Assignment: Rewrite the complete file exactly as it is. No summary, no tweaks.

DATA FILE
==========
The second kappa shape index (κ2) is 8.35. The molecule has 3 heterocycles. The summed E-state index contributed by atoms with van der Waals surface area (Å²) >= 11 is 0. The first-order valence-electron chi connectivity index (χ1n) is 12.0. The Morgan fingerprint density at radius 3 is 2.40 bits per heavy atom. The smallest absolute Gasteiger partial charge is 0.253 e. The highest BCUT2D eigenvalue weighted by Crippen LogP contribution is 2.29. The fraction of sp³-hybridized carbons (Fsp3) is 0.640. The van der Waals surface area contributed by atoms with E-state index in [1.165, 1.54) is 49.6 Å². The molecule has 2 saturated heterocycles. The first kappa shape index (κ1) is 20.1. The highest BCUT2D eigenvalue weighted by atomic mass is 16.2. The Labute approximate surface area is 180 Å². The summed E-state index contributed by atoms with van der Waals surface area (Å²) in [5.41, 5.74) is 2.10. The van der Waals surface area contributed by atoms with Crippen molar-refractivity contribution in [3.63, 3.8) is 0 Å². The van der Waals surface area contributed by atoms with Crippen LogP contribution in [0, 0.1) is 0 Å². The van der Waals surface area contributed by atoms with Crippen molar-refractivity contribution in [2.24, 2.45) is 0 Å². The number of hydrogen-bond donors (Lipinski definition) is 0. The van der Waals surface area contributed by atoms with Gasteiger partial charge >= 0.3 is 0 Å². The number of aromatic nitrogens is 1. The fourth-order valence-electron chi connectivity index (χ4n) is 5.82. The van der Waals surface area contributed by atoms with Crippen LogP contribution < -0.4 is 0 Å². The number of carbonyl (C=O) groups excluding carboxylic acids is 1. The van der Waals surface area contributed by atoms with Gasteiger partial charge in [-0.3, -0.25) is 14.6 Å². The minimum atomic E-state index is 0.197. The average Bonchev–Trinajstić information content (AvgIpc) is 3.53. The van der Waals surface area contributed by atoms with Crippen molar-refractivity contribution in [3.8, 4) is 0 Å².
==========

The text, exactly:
The second kappa shape index (κ2) is 8.35. The molecule has 3 heterocycles. The summed E-state index contributed by atoms with van der Waals surface area (Å²) >= 11 is 0. The first-order valence-electron chi connectivity index (χ1n) is 12.0. The Morgan fingerprint density at radius 3 is 2.40 bits per heavy atom. The smallest absolute Gasteiger partial charge is 0.253 e. The highest BCUT2D eigenvalue weighted by Crippen LogP contribution is 2.29. The fraction of sp³-hybridized carbons (Fsp3) is 0.640. The van der Waals surface area contributed by atoms with E-state index in [1.165, 1.54) is 49.6 Å². The molecule has 2 saturated heterocycles. The first kappa shape index (κ1) is 20.1. The highest BCUT2D eigenvalue weighted by atomic mass is 16.2. The Labute approximate surface area is 180 Å². The summed E-state index contributed by atoms with van der Waals surface area (Å²) in [5.41, 5.74) is 2.10. The van der Waals surface area contributed by atoms with Crippen molar-refractivity contribution in [3.63, 3.8) is 0 Å². The van der Waals surface area contributed by atoms with Crippen LogP contribution in [0, 0.1) is 0 Å². The van der Waals surface area contributed by atoms with Crippen molar-refractivity contribution in [2.24, 2.45) is 0 Å². The number of hydrogen-bond donors (Lipinski definition) is 0. The van der Waals surface area contributed by atoms with Gasteiger partial charge >= 0.3 is 0 Å². The number of aromatic nitrogens is 1. The fourth-order valence-electron chi connectivity index (χ4n) is 5.82. The van der Waals surface area contributed by atoms with Crippen LogP contribution < -0.4 is 0 Å². The number of carbonyl (C=O) groups excluding carboxylic acids is 1. The van der Waals surface area contributed by atoms with Gasteiger partial charge in [-0.3, -0.25) is 14.6 Å². The minimum atomic E-state index is 0.197. The average Bonchev–Trinajstić information content (AvgIpc) is 3.53. The van der Waals surface area contributed by atoms with Crippen molar-refractivity contribution in [3.8, 4) is 0 Å².